Doug also states that in Plank and Chaturanga, the pull of the pectoralis minor can create winging of the shoulder blades, especially if the rhomboids and trapezius are not strong enough or activated to counter the pull of the pec minor.
What can you do? Strengthen your rhomboids and mid to lower traps. Think rowing action if you do weights or resistance work or Purvottanasana (upward plank pose), and salabhasana (on belly like superman) in a yoga class. I believe using some resistance is extremely beneficial in strengthening these important muscles.
WHAT DOUG SAYS: “The dangers of Chaturanga to the shoulders stem from a number of factors – a principal one being the alignment of the pectoralis minor relative to the bicep tendon when the arms are bent close to the sides of the body. This exerts an extra strain on the front of the shoulder capsule while making it all the more difficult to engage the core to stabilize the shoulder blades.”
He goes on to explain that when the arms are out to the sides in a wide Chaturanga it is less stressful to the shoulder joint because it better aligns the biceps tendon with the coracoid process and pec muscles. When we turn the fingers in a little it helps with the above alignment while allowing for better use of serratus anterior and rhomboids.
Whew!!! That’s a lot!
THE BREAKDOWN: let’s keep this one simple. What you should know is that whether you are feel a little weak in Chaturanga (like me sometimes), or are newer to the practice, widening your hands, letting your elbows go wide and your fingers turn in slightly, may really help to take pressure out of the shoulder joint and help you to strengthen the muscles that will eventually lead to a safe and strong Chaturanga.
If someone is not experiencing pain and can keep their shoulder blades stable as they lower down, without letting the shoulders dip, then I think (and Doug expresses this as well) traditional Chaturanga is fine. But, If you have a new student or someone who you see doesn’t have the strength yet, then suggesting they point their elbows out a bit may be helpful.
David Keil has been teaching anatomy in yoga settings since 2000.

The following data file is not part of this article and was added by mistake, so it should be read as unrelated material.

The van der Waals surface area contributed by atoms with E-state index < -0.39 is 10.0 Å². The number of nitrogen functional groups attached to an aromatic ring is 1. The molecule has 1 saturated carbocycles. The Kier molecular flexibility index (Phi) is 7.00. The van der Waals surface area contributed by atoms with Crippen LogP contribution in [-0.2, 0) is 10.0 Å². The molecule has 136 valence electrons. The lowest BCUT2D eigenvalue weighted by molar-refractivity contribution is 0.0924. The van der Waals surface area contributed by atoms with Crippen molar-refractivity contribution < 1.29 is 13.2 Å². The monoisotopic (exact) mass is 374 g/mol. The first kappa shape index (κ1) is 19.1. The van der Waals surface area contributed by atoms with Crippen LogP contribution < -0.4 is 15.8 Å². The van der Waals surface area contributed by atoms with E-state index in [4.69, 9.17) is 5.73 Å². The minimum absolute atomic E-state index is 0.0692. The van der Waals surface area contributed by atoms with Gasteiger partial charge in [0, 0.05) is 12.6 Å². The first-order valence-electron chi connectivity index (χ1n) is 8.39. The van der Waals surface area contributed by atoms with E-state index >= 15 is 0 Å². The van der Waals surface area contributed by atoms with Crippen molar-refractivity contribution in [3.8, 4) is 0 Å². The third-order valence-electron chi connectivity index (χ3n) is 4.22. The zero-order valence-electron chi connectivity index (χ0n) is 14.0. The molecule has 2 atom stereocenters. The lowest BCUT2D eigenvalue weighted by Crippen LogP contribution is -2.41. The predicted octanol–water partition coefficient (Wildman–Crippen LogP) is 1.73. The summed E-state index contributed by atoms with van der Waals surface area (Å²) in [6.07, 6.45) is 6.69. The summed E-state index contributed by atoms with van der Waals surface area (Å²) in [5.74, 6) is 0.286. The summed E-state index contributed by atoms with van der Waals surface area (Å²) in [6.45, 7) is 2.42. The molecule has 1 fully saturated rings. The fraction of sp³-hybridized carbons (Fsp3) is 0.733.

WHAT DAVID SAYS: “The position of the scapula can affect which muscles are recruited to do a particular movement at the shoulder joint. If the scapula is not in the “right” position, it is possible that the other muscles, particularly those that move the shoulder joint itself, have to work harder or differently than they are optimally designed to.” He suggests that the problem does not come from the shoulder but, rather, from the scapulae not being able to be held in place because they are not strong enough or don’t have the proper neuromuscular pattern.
THE BREAKDOWN: We now know the “right” position is one in which the shoulder blades are fairly flush on the back as well as pulled down away from the ears. When this doesn’t happen, and other muscles have to pull the weight (literally) that they are not supposed to, this is how imbalances and wear and tear begin in Chaturanga. Obviously we can’t know exactly where the shoulder blades should go on each student. David recommends that teachers insure that students have the strength to hold their shoulder blades stable before asking them to do Chaturanga so the student doesn’t overstress the joint.
WHAT DAVID SAYS: “The further forward the shoulders are from the hands, the more strain there will be in the shoulders, because the bulk of the upper body is too far forward to be supported by the hands. Therefore, do not apply yoga’s general rule of stacking the joints to the wrist and elbows in Chaturanga. This position also increases the wrist angle and can cause problems there too. Most people should have their elbows slightly behind their wrist.”
WHAT I SAY: HALLELUYAH!
THE BREAKDOWN: When the shoulders are further forward (this is the 90 degree angle at the elbow cue) in Chaturanga, there is more weight that is transferred to the shoulder joint…gravity is powerful. By having your hands slightly in front of the elbows it helps to center the weight and take some of the pressure out of the shoulder joint. Not only that, but by having our hands slightly forward of the elbows we decrease the extension in our wrist helping to take pressure out of the wrist. Can I get a woot woot! This is so much better for my body.
WHAT DAVID SAYS: “Another potential risk for the shoulder is when students practice too much, too soon. This alone can inflame a number of areas in the body, especially the shoulders.” His suggestions for beginners (or I’ll add anyone experiencing discomfort) is to put your knees on the floor. The other is to bring your hands slightly wider out to the sides and let your elbows move away from your rib cage a bit.
THE BREAKDOWN: When we allow ourselves a break from doing the same workout or activity, it allows the specific muscles used to regenerate and recover. Doing 10 Chaturangas three days in a row is much different than doing 30 or more. If you’re on your third or fourth day in a row of a Vinyasa class, perhaps try holding plank instead of taking all the Chaturangas or even take your hands a little wider and elbows out (more like a traditional push up) which seems to be easier on the shoulder joint.
As with so many Yoga journeys, we have come full circle. Hopefully I’ve shared some expert information and insight that will help you to find the most healthful and enlightening path to the Chaturanga that’s right for you.